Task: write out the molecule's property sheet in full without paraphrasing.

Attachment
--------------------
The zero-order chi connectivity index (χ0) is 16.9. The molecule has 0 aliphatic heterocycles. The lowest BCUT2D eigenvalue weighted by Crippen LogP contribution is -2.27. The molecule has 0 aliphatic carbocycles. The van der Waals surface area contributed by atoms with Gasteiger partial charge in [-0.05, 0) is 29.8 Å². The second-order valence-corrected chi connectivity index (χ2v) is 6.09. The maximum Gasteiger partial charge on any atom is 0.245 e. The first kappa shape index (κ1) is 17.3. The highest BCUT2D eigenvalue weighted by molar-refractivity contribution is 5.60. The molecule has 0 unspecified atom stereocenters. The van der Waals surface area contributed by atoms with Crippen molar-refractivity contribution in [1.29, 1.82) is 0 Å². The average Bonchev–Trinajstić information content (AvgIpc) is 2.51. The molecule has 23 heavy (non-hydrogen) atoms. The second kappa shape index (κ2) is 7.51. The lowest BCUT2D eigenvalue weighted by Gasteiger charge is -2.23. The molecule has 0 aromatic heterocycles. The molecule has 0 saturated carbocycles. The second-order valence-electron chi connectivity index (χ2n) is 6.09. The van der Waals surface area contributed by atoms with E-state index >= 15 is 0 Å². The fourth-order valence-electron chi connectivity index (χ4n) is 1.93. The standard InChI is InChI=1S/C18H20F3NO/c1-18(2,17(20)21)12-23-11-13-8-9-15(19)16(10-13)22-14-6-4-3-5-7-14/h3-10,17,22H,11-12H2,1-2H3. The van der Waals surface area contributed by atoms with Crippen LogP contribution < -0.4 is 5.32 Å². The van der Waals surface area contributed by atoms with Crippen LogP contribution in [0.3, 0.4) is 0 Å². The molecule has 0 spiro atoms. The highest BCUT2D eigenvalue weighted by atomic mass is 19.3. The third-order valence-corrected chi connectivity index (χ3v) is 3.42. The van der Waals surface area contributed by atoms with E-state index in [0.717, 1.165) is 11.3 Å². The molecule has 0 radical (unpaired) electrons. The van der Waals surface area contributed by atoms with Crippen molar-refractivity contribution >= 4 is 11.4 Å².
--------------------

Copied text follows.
The zero-order chi connectivity index (χ0) is 16.9. The molecule has 0 aliphatic heterocycles. The lowest BCUT2D eigenvalue weighted by Crippen LogP contribution is -2.27. The molecule has 0 aliphatic carbocycles. The van der Waals surface area contributed by atoms with Gasteiger partial charge in [-0.05, 0) is 29.8 Å². The second-order valence-corrected chi connectivity index (χ2v) is 6.09. The maximum Gasteiger partial charge on any atom is 0.245 e. The first kappa shape index (κ1) is 17.3. The highest BCUT2D eigenvalue weighted by molar-refractivity contribution is 5.60. The molecule has 0 unspecified atom stereocenters. The van der Waals surface area contributed by atoms with Crippen molar-refractivity contribution in [1.29, 1.82) is 0 Å². The average Bonchev–Trinajstić information content (AvgIpc) is 2.51. The molecule has 23 heavy (non-hydrogen) atoms. The second kappa shape index (κ2) is 7.51. The lowest BCUT2D eigenvalue weighted by Gasteiger charge is -2.23. The molecule has 0 aromatic heterocycles. The molecule has 0 saturated carbocycles. The second-order valence-electron chi connectivity index (χ2n) is 6.09. The van der Waals surface area contributed by atoms with E-state index >= 15 is 0 Å². The fourth-order valence-electron chi connectivity index (χ4n) is 1.93. The standard InChI is InChI=1S/C18H20F3NO/c1-18(2,17(20)21)12-23-11-13-8-9-15(19)16(10-13)22-14-6-4-3-5-7-14/h3-10,17,22H,11-12H2,1-2H3. The van der Waals surface area contributed by atoms with Crippen LogP contribution < -0.4 is 5.32 Å². The van der Waals surface area contributed by atoms with Crippen LogP contribution in [0.3, 0.4) is 0 Å². The molecule has 0 spiro atoms. The highest BCUT2D eigenvalue weighted by atomic mass is 19.3. The third-order valence-corrected chi connectivity index (χ3v) is 3.42. The van der Waals surface area contributed by atoms with E-state index in [0.717, 1.165) is 11.3 Å². The molecule has 0 radical (unpaired) electrons. The van der Waals surface area contributed by atoms with Crippen molar-refractivity contribution >= 4 is 11.4 Å².